Many Android smartphones are vulnerable to multiple high-severity security issues that Google Project Zero reported over summer but remain unpatched, despite Arm releasing fixes for them.
Android phones equipped with Arm Mali GPUs are affected by the unpatched flaws. As GPZ researcher Ian Beer points out, even Google's Pixel phones are vulnerable, as are phones from Samsung, Xiaomi, Oppo, and others.
Beer is urging all major Android smartphone vendors to do exactly what consumers get told all the time, and patch their devices as soon as possible. Right now, smartphone users themselves can't apply a patch for an Arm Mali GPU driver, despite Arm releasing fixes for them months ago, because no Android smartphone vendor has applied the fixes to their Android builds.
As Beer notes in a blogpost, fellow GPZ researcher Jann Horn found five exploitable vulnerabilities in the Mali GPU driver that are tracked by GPZ as issues 2325, 2327, 2331, 2333, 2334. These were reported to Arm in June and July 2022.
So, for several months, vendors have had the information available to patch them, but on a recent check by GPZ, none of the major Android handset brands had issued a fix for them.
GPZ, in line with its own policies, has also lifted its block on public access to its five reports, which means anyone who wants to can now have most of the information they need to create exploits for the bugs, which impact most modern Android phones.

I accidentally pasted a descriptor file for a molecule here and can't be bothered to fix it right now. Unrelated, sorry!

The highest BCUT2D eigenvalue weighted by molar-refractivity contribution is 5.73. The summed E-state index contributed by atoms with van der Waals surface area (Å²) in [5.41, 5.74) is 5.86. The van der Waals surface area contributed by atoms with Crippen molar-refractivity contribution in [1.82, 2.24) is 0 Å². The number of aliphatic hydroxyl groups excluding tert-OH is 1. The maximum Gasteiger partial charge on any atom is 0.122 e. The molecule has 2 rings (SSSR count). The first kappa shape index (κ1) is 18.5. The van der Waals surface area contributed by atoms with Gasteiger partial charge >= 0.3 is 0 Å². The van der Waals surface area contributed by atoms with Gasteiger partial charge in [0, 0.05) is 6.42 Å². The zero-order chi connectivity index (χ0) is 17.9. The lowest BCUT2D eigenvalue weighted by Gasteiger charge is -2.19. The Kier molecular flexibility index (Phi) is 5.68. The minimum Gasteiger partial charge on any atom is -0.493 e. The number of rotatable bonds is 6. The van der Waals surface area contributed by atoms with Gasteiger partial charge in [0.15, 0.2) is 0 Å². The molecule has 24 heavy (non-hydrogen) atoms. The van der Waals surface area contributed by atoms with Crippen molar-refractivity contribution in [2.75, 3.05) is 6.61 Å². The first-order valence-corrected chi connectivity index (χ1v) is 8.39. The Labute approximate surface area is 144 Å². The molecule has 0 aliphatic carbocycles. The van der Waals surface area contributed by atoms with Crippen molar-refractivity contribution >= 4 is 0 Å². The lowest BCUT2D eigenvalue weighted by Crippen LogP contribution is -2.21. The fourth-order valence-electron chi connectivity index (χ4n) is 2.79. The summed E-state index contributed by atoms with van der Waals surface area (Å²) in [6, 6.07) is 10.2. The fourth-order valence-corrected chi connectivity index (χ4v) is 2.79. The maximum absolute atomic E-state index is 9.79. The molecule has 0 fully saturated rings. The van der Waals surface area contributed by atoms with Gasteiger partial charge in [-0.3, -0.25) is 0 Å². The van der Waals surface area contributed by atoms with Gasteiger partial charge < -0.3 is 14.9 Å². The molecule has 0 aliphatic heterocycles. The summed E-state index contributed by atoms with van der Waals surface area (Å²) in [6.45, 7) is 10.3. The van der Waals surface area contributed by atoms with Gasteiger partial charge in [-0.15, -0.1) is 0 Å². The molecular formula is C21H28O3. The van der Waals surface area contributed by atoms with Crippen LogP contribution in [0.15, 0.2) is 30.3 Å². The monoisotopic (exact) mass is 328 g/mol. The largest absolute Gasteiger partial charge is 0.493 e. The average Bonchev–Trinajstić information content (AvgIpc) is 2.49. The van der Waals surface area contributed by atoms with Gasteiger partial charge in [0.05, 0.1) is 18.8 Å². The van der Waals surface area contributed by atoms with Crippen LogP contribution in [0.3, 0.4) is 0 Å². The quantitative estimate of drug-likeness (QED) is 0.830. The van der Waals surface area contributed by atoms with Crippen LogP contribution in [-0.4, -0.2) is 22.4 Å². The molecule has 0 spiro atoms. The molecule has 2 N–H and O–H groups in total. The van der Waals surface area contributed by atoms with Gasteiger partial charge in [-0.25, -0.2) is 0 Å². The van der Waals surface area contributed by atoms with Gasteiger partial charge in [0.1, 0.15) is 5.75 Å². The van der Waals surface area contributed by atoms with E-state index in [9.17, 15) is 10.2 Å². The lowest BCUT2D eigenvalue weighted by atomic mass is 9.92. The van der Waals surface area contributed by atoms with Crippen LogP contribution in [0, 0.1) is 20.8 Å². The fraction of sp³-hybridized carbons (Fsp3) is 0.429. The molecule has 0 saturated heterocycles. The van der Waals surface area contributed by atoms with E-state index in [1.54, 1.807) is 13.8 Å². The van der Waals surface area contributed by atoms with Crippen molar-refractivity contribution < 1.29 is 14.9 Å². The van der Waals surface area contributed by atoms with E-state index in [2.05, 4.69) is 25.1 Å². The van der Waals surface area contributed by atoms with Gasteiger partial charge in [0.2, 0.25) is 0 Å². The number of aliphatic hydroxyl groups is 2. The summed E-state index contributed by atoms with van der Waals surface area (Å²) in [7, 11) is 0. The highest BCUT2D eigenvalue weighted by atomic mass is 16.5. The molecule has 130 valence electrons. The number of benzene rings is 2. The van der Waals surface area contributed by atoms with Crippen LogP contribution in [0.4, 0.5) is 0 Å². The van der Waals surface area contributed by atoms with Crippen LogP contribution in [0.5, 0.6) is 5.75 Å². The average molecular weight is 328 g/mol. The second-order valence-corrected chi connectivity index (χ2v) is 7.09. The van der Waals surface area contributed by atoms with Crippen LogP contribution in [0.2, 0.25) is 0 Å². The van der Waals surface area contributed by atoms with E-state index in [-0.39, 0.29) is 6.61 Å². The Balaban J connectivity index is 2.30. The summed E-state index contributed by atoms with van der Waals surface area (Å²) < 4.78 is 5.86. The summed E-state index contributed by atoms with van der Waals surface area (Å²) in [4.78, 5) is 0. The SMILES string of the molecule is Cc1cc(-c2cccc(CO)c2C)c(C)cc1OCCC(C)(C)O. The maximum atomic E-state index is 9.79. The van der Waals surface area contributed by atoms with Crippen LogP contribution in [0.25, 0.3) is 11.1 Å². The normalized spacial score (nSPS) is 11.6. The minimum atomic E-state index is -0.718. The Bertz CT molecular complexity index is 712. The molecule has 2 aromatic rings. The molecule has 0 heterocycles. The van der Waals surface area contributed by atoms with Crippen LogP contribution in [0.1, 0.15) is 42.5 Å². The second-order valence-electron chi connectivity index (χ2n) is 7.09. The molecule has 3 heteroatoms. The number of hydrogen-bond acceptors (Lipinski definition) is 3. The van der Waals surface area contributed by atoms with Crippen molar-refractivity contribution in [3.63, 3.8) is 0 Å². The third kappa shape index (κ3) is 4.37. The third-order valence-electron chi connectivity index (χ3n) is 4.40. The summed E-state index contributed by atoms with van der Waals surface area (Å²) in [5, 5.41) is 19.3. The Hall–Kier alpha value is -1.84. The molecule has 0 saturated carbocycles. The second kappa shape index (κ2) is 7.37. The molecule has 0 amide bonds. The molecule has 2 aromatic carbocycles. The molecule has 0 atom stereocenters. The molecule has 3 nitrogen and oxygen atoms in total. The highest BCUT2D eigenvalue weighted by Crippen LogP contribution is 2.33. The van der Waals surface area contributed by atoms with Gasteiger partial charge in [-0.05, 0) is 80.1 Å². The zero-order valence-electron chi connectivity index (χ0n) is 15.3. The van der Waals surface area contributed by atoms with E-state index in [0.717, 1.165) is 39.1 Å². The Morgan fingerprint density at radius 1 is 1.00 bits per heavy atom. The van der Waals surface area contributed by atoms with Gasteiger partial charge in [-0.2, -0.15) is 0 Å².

Fortunately, it appears Google's Pixel team and Android team are on the case. As of this week, the Android team is talking with Android smartphone manufacturers (OEMs) and will require them to patch the vulnerabilities in order to comply with the Android OEM security patch level (SPL) policy. But the Pixel team won't have patches for a few weeks. Other Android OEMs will follow suit eventually.
"Update from Android and Pixel, wrote GPZ researcher, Tim Willis, on Tuesday in all five bug reports.
"The fix provided by Arm is currently undergoing testing for Android and Pixel devices and will be delivered in the coming weeks. Android OEM partners will be required to take the patch to comply with future SPL requirements," Williams wrote, quoting someone from the Android and Pixel teams.
For Beer, it's a reminder that vendors need to do what consumers are told to do.
"Just as users are recommended to patch as quickly as they can once a release containing security updates is available, so the same applies to vendors and companies," wrote Beer.
"Minimizing the "patch gap" as a vendor in these scenarios is arguably more important, as end users (or other vendors downstream) are blocking on this action before they can receive the security benefits of the patch.
"Companies need to remain vigilant, follow upstream sources closely, and do their best to provide complete patches to users as soon as possible."